President Trump has declared the opioid epidemic in the United States a national public health emergency. The President has directed acting HHS Secretary, Eric Hargan, to declare a public health emergency under the Public Health Services Act. This is different from a national emergency (like those that were declared for Harvey and Irma), which go through the Stafford Disaster Relief and Emergency Assistance Act.
The declaration will free up resources to help combat the epidemic by increasing grant money from federal agencies. This order will also expand access to telemedicine in rural areas, help speed up the hiring process for healthcare professionals working on the crisis, and help break down bureaucratic delays.
According to the CDC, deaths from prescription pain pills, like oxycodone, hydrocodone, and methadone, have quadrupled in the last 18 years. Fentanyl was detected in 56.3% of 5,152 opioid overdose deaths in 10 states during July–December 2016. Among these 2,903 fentanyl-positive deaths, fentanyl was determined to be a cause of death by the medical examiner or coroner in nearly all (97.1%) of the deaths. Northeastern states (Maine, Massachusetts, New Hampshire, and Rhode Island) and Missouri reported the highest percentages of opioid overdose deaths involving fentanyl (approximately 60%–90%).
NIOSH has identified the following job categories as positions where responders might come into contact with fentanyl or its analogs:
- Pre-Hospital Patient Care: Emergency medical services (EMS) providers, including first responders, fire department and private companies who attend to individuals with suspected fentanyl overdose. Responders may encounter drugs or drug paraphernalia on or near the patient.
- Law Enforcement: Law enforcement officers who perform day-to-day law enforcement duties. Law enforcement officers may come into contact with fentanyl during the course of their daily activities such as traffic stops, apprehending and searching subjects, and responding to fentanyl overdose calls.
- Investigation and Evidence Handling: Law enforcement personnel who conduct investigations related to fentanyl. Activities may include executing search warrants and collecting, transporting, and storing evidence. Evidence collection activities in the field have the potential to aerosolize powders. Also, law enforcement personnel who handle evidence in the chain of custody have the potential to come into contact with fentanyl unless controls are in place to prevent exposures.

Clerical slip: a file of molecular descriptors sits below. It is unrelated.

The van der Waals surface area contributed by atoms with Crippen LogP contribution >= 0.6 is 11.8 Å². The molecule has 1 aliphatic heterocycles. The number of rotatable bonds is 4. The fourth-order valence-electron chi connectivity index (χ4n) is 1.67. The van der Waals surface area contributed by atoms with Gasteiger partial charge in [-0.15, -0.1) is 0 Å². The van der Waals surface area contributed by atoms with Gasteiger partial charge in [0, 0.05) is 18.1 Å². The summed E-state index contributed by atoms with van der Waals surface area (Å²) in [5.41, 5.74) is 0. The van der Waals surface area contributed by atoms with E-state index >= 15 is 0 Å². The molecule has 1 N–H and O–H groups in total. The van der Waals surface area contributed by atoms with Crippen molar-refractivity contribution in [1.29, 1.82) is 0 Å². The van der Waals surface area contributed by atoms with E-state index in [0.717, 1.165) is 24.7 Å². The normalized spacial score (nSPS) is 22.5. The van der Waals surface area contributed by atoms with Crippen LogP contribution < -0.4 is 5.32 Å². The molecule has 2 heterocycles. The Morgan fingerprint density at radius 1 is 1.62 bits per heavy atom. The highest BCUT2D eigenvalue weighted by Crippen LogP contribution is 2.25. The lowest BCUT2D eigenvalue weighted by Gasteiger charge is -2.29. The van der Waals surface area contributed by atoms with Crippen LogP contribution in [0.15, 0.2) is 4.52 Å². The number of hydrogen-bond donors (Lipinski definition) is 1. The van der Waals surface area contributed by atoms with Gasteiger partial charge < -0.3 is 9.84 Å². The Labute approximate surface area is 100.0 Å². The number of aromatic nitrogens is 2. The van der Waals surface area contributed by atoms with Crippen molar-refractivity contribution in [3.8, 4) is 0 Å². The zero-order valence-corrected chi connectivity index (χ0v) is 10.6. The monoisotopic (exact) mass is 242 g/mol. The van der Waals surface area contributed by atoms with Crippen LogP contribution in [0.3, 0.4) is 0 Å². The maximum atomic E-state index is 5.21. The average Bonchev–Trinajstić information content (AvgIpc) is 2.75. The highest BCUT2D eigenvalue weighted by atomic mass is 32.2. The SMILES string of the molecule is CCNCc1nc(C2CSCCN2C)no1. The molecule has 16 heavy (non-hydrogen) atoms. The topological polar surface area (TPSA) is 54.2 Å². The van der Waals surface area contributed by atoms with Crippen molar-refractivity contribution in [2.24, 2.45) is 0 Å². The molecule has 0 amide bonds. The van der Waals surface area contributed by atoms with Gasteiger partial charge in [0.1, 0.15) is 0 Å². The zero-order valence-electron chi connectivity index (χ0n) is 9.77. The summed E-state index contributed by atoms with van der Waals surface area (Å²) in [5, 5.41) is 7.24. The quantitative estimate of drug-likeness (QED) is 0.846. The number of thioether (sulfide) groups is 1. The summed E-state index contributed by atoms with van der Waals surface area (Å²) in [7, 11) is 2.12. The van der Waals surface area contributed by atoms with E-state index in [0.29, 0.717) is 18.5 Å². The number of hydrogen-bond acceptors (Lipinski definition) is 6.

- Special Operations and Decontamination: Workers who conduct special operations where exposure to large amounts of fentanyl are expected. Examples include hazardous material incident response teams responding to a release or spill, and law enforcement officers executing search warrants on opioid processing or distribution sites, or participating in other tactical operations. These activities may aerosolize powders.
According to the 2015 National Survey on Drug Use and Health, “a majority of abused prescription drugs were obtained from family and friends, often from the home medicine cabinet,” the DEA said in a statement. Another study published last year surveyed 1,000 people with opioid painkiller prescriptions and found that one in five of them admittedwith another person.
Oct 28th is National Prescription Drug Take-Back Day, sponsored by the U.S. Drug Enforcement Administration and local agencies, which host events across the country to collect potentially harmful expired, unused or unwanted medications so they can be disposed of safely.
The public can drop off unwanted pills or medication patches between 10 a.m. and 2 p.m. Saturday at locations in all 50 states. There is no cost and drop-offs can be made anonymously. This will be the 14th National Prescription Drug Take-Back Day. The DEA says so far the events have resulted in more than 8.1 million pounds of pills being turned in. The most recent event, in April, brought in 900,000 pounds of drugs at close to 5,500 sites across the nation.